High Fructose Corn Syrup: The Truth About the Benefit

The Truth About High Fructose Corn SyrupA few years ago, nutrition experts unleashed more than a little rage on high fructose corn syrup – the sweetener found in everything from sodas and juices to baked goods and pasta sauce. Then, the Corn Refiners Association decided to fight back. They launched a beautiful campaign with vivid green and gold fields of corn, happy children and parents and a positive message about corn syrup. The most common phrase reused in the campaign is, “It doesn’t matter if it’s corn syrup or sugar, your body doesn’t know the difference… sugar is sugar.” And it’s delivered in such an off-hand manner that it seems to say, “what the heck are you worried about?”

Sugar is sugar it doesn’t have any  nutritional value

Now, the truth is, yes, the body processes all kinds of sugars the same way. Fructose, sucrose, dextrose, glucose, and a number of other compounds ending in –ose all impart flavors of sweetness, but the body burns them just like other calories. But therein lies the problem. Almost all sugars have little outright nutritional value – it’s the delivery system that matters.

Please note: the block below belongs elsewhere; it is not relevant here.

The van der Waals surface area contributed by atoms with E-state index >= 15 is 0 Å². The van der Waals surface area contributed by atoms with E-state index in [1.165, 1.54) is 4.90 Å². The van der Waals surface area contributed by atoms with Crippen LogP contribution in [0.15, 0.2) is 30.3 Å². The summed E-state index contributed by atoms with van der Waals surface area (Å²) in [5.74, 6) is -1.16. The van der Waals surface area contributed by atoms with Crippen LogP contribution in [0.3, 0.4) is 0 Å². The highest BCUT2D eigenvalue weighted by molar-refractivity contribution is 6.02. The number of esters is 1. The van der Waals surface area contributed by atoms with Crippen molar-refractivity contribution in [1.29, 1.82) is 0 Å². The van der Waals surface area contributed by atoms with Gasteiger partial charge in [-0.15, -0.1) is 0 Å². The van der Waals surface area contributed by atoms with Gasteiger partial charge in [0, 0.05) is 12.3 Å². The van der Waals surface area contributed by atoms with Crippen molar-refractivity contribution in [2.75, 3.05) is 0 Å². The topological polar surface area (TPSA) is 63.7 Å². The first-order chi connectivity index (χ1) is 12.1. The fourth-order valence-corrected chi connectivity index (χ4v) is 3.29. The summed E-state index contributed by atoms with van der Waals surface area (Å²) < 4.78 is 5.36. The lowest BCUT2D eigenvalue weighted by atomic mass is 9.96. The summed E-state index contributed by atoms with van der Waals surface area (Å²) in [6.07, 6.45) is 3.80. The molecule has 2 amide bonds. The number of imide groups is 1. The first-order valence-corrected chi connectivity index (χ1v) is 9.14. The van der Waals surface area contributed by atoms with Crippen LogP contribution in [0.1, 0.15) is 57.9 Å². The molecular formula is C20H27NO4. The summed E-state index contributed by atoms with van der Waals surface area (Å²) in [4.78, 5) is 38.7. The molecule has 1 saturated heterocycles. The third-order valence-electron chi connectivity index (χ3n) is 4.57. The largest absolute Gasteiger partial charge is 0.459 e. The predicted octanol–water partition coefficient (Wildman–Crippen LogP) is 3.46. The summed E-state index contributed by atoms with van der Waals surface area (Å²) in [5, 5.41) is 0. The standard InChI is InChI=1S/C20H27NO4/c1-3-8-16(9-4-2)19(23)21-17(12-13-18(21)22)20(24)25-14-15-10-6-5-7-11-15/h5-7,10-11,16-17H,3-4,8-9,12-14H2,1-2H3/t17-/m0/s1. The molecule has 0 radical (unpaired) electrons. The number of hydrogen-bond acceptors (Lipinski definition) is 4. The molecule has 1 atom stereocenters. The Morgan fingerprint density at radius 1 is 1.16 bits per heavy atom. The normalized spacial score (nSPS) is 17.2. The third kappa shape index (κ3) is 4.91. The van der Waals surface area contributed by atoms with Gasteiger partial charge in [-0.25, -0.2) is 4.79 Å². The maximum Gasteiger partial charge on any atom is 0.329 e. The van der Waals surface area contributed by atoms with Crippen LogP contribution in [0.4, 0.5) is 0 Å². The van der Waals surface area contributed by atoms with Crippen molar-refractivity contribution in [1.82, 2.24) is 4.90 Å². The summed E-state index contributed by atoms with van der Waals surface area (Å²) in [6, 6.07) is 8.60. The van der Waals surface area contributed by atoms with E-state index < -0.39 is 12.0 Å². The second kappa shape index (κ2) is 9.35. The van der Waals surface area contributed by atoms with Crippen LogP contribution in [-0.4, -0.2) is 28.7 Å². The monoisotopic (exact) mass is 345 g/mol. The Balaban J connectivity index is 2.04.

Sugars from whole fruits also come with vitamins, nutrients and dietary fiber. Sugars added to products like bread, cookies, crackers, juices and the like are essentially adding empty calories. And this is where nutritionists and physicians took aim at high-fructose corn syrup.

Sugar is not your weight loss friend

Their argument was that when you see “SUGAR” listed in the ingredients list, you are keenly aware that sugar has been added to your food, adding additional calories and providing no additional nutritional value. Ingredients like evaporated cane juice, maltose, crystalline fructose, and, yes, high fructose corn syrup don’t necessarily set off warning bells.

With obesity and diabetes continuing to rise nationwide, it’s important to understand that all types of added sugars are not your weight-loss friends. They’re not even frenemies… just avoid them. The commercials are right – sugar is sugar – but that doesn’t mean it’s a good thing.

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